3/4cupplain almondsground to a medium-fine consistency
Preheat oven to 375°
I use a small food processor to grind the almonds. You could put them in a "Ziploc" storage bag and really pound them to get the same effect. The smaller the pieces, the better the cookie.
Line a cookie sheet with parchment paper or a Silpat*
In a small pot over medium heat, combine butter, cream, and orange liqueur. When butter has melted, stir in the remaining ingredients with a wooden spoon. Cook until gently bubbling, 2-3 minutes. Remove from heat and keep warm.
Place 5 half-teaspoons of batter about 1.5" apart on the prepared baking sheet. This is about as many as you can mold while they are hot. If you are leaving them flat, you can put more on a sheet but be careful as they do spread out. Suggestion: Do a test sheet with just a few of them at first to see how much they spread.
Bake until lightly browned and crisp, about 6-7 minutes.
Remove from oven and let sit for 1-2 minutes.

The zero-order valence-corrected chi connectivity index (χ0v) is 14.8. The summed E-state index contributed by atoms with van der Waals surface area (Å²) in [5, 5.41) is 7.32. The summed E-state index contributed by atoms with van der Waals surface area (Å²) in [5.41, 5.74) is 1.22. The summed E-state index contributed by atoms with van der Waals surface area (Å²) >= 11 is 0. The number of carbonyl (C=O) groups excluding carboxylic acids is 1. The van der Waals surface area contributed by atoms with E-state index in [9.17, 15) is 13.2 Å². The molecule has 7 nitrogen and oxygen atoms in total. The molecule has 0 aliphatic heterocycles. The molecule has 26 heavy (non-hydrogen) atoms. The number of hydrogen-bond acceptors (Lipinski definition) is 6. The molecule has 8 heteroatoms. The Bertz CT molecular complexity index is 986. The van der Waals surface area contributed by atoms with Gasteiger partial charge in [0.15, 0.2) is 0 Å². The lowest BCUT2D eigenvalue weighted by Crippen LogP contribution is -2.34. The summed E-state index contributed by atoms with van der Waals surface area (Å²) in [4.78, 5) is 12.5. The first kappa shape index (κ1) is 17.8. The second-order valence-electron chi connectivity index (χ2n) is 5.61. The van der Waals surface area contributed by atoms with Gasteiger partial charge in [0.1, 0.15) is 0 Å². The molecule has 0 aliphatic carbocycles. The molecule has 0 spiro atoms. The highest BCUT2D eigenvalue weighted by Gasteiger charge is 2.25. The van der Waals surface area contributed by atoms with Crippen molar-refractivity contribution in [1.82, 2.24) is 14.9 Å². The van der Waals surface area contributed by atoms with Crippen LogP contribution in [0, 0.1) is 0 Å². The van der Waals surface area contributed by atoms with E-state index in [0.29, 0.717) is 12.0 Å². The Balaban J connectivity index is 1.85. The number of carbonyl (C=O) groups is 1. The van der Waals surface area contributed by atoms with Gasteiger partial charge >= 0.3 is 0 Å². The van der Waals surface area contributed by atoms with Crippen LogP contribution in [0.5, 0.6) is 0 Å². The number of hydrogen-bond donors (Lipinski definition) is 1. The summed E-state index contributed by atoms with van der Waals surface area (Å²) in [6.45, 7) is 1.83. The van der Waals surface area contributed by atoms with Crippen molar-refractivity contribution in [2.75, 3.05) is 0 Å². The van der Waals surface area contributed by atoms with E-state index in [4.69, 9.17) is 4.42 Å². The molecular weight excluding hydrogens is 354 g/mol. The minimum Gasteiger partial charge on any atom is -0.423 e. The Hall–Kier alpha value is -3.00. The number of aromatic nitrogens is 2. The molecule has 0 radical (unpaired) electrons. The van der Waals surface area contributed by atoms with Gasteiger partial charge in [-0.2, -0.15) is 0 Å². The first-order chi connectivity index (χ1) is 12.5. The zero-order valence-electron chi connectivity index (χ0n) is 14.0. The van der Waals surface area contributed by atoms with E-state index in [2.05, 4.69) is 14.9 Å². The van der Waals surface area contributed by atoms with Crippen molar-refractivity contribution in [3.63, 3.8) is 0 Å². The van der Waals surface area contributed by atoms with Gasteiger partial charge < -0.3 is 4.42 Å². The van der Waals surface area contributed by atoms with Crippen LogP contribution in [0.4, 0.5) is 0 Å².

If making cylinder shapes, working quickly, roll each cookie around the handle of a wooden spoon, pressing the edges together to form a cylinder and put on a wire rack, seam side down. (You could use this shape to include a thick pastry cream filling.)If making cone shapes, you would probably want the cookies a little bigger and then when removing from the sheet, form a point and press the edges together.Whatever shape you decide, put them on a wire rack to cool.Store in an airtight container. If they sit too long, (of course they won't) they will lose their crispiness.Variations: You could dip half the cookie in chocolate for something different. I have dipped half in chocolate and added a few more crushed almonds onto the chocolate and then cooled.For another variation, you could use pecans or pistachios instead of almonds.*Silpat: Is a non-stick silicone baking mat. You can turn any cookie sheet into a non-stick surface just by placing it on the sheet pan. A must-have for anyone who bakes!